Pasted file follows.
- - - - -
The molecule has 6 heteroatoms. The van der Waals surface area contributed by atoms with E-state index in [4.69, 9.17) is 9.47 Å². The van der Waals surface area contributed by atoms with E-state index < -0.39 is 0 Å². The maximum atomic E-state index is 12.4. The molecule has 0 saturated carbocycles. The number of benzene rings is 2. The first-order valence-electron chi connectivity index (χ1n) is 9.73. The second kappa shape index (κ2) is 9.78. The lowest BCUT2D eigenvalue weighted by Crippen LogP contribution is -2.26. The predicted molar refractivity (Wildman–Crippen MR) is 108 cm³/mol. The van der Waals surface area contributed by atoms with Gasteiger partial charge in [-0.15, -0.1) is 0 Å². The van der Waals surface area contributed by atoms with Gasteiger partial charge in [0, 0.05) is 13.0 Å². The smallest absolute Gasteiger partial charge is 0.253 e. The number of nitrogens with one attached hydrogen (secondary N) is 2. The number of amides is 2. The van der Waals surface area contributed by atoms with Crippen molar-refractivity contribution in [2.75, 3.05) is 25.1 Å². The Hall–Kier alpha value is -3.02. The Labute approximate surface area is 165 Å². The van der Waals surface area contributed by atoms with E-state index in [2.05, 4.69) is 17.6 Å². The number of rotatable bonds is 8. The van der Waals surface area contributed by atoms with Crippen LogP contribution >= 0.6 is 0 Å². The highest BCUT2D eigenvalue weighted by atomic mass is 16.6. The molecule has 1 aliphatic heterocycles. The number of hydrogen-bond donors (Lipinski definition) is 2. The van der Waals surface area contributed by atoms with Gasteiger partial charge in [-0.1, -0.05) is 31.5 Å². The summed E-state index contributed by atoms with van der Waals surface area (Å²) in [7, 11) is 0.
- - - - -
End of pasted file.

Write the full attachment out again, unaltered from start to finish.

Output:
The molecule has 6 heteroatoms. The van der Waals surface area contributed by atoms with E-state index in [4.69, 9.17) is 9.47 Å². The van der Waals surface area contributed by atoms with E-state index < -0.39 is 0 Å². The maximum atomic E-state index is 12.4. The molecule has 0 saturated carbocycles. The number of benzene rings is 2. The first-order valence-electron chi connectivity index (χ1n) is 9.73. The second kappa shape index (κ2) is 9.78. The lowest BCUT2D eigenvalue weighted by Crippen LogP contribution is -2.26. The predicted molar refractivity (Wildman–Crippen MR) is 108 cm³/mol. The van der Waals surface area contributed by atoms with Gasteiger partial charge in [-0.15, -0.1) is 0 Å². The van der Waals surface area contributed by atoms with Gasteiger partial charge in [0, 0.05) is 13.0 Å². The smallest absolute Gasteiger partial charge is 0.253 e. The number of nitrogens with one attached hydrogen (secondary N) is 2. The number of amides is 2. The van der Waals surface area contributed by atoms with Crippen molar-refractivity contribution in [2.75, 3.05) is 25.1 Å². The Hall–Kier alpha value is -3.02. The Labute approximate surface area is 165 Å². The van der Waals surface area contributed by atoms with E-state index in [2.05, 4.69) is 17.6 Å². The number of rotatable bonds is 8. The van der Waals surface area contributed by atoms with Crippen LogP contribution >= 0.6 is 0 Å². The highest BCUT2D eigenvalue weighted by atomic mass is 16.6. The molecule has 1 aliphatic heterocycles. The number of hydrogen-bond donors (Lipinski definition) is 2. The van der Waals surface area contributed by atoms with Gasteiger partial charge in [-0.1, -0.05) is 31.5 Å². The summed E-state index contributed by atoms with van der Waals surface area (Å²) in [7, 11) is 0.